UK think tank sees 6.7% PH GDP growth in 4th quarter 2021 | Inquirer Business

UK think tank sees 6.7% PH GDP growth in 4th quarter 2021

By: - Reporter / @bendeveraINQ
/ 05:02 PM January 12, 2022

A stage director looks on at the IMF/World Bank Annual Fall Meetings Plenary Session in Washington, DC, on October 18, 2019. (Photo by Andrew CABALLERO-REYNOLDS / AFP)

MANILA, Philippines—Reinvigorated domestic demand, as shown by strong imports increase last November amid further economic reopening, likely boosted gross domestic product (GDP) in the fourth quarter of 2021 by 6.7 percent year-on-year, UK-based think tank Pantheon Macroeconomics said on Wednesday (Jan 12).

World Bank said in its latest flagship global report that the Philippines and other tourism-dependent economies in the region could revert to their pre-pandemic output levels only this year.


In a report, Pantheon Macroeconomics senior Asia economist Miguel Chanco said that while his fourth-quarter forecast was lower than the third-quarter’s 7.1-percent year-on-year growth, the projected October-to-December output would likely be 4.1-percent higher than July-to-September GDP.

Chanco’s quarter-on-quarter growth forecast for the fourth quarter of 2021 was higher than the actual third-quarter output increase of 3.8 percent from the second-quarter level.


“The trade numbers show clearly that domestic demand enjoyed a broad-based pop in the fourth quarter, though the November jump in consumer and capital goods imports is unsustainable,” Chanco said.

The latest government data showed that the Philippines’ end-November 2021 foreign trade volume climbed 24 percent year-on-year to $174.7 billion, mainly on the back of the 30.4-percent jump in imports to $106.3 billion.

Chanco expects private consumption to have grown by a “still-solid” 1.8 percent from October to December 2021 although slower than third quarter’s 7-percent growth, due to a higher base in 2020.

On the other hand, Chanco said low-base effects would elevate investment gains by 5.5 percent in the fourth quarter. “Inventories probably did do a lot of the heavy lifting on this front, and it looks like it still won’t be enough for total capex to end the year back to the pre-pandemic level,” he said.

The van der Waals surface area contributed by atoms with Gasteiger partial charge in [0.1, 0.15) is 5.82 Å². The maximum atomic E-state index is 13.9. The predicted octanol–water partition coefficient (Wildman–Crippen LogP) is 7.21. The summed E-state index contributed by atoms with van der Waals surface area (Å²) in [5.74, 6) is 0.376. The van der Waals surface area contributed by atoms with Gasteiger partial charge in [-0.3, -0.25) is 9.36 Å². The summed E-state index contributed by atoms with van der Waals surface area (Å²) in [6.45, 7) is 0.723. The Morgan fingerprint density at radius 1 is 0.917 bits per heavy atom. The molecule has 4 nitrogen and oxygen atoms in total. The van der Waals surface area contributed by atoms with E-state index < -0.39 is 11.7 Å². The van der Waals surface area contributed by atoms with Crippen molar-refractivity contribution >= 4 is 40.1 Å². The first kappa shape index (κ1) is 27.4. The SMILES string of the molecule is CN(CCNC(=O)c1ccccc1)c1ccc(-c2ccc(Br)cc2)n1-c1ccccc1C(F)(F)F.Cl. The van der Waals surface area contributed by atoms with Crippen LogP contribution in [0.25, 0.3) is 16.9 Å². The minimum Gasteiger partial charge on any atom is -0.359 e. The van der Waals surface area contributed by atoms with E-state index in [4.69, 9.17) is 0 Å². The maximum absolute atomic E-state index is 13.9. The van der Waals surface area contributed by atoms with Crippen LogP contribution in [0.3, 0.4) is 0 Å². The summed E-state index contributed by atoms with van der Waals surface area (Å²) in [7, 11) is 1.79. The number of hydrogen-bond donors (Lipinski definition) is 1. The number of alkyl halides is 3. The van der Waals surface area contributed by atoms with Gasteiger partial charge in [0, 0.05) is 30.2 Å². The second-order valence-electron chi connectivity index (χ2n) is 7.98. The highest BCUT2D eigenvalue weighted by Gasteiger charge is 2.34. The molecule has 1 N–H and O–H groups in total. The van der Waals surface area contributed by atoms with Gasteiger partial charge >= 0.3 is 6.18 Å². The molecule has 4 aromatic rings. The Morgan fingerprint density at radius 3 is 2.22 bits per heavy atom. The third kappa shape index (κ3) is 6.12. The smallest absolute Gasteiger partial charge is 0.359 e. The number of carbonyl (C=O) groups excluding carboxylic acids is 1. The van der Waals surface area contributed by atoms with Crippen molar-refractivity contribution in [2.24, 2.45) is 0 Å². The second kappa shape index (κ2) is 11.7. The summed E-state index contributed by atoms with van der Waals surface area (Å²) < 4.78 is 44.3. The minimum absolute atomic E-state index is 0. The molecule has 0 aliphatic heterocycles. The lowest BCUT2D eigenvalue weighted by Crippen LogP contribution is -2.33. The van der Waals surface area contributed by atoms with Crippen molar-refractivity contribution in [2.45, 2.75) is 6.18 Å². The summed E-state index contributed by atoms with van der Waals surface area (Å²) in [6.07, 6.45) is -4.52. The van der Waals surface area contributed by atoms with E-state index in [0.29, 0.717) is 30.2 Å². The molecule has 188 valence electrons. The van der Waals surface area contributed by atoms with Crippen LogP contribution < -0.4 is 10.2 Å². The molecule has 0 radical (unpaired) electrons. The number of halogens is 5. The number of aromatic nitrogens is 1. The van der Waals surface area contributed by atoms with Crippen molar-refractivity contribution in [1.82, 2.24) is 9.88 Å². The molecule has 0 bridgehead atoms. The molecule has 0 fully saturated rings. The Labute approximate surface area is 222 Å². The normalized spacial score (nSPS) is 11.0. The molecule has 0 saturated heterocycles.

However, Chanco said net-exports trade could be a drag to fourth-quarter economic growth, because overseas sales “have been particularly lackluster, with the Philippines’ semiconductors still failing to capitalize from the global chip shortage.”

In its January 2022 Global Economic Prospects report released on Tuesday night, World Bank said “tourism-dependent economies are not expected to recover to pre-pandemic levels until 2022 (Cambodia, Malaysia, and the Philippines) or 2023 (Thailand).”

Similar to its forecasts last December, the Washington-based multilateral lender projected the Philippines to have ended 2021 with 5.3-percent GDP growth, above the government’s upgraded 5 to 5.5 percent target.


The World Bank’s 2021 growth forecast for the Philippines was the second highest in East Asia and Pacific, after China’s 8 percent.

The World Bank noted that on top of the prolonged pandemic, the Philippine economy was also challenged by sustained weakness in international tourism, high inflation, and strong typhoons last year.

The Philippines was nonetheless among the countries which benefited the most from resilient cash remittances by migrant workers amid the prolonged pandemic, World Bank said.

For 2022, World Bank’s GDP forecast of 5.9-percent growth was below the government’s more ambitious 7 to 9 percent goal. Its 2023 growth projection of 5.7 percent was also lower than the government’s target of 6 to 7 percent.

In 2022, World Bank projections showed the Philippines to likely have the third-fastest expansion in the region after Palau’s 12 percent and Fiji’s 7.8 percent, whose strong growth rates this year would come on the back of their three straight years of economic recessions.

The World Bank said the Philippines’ growth this year would be “supported by sustained public investment and recovering household consumption.”

With still fragile economic recovery and risks wrought by COVID-19’s Omicron strain, the World Bank expects a gradual unwinding of governments’ fiscal policy support in the Philippines, Indonesia, Malaysia, and Thailand.


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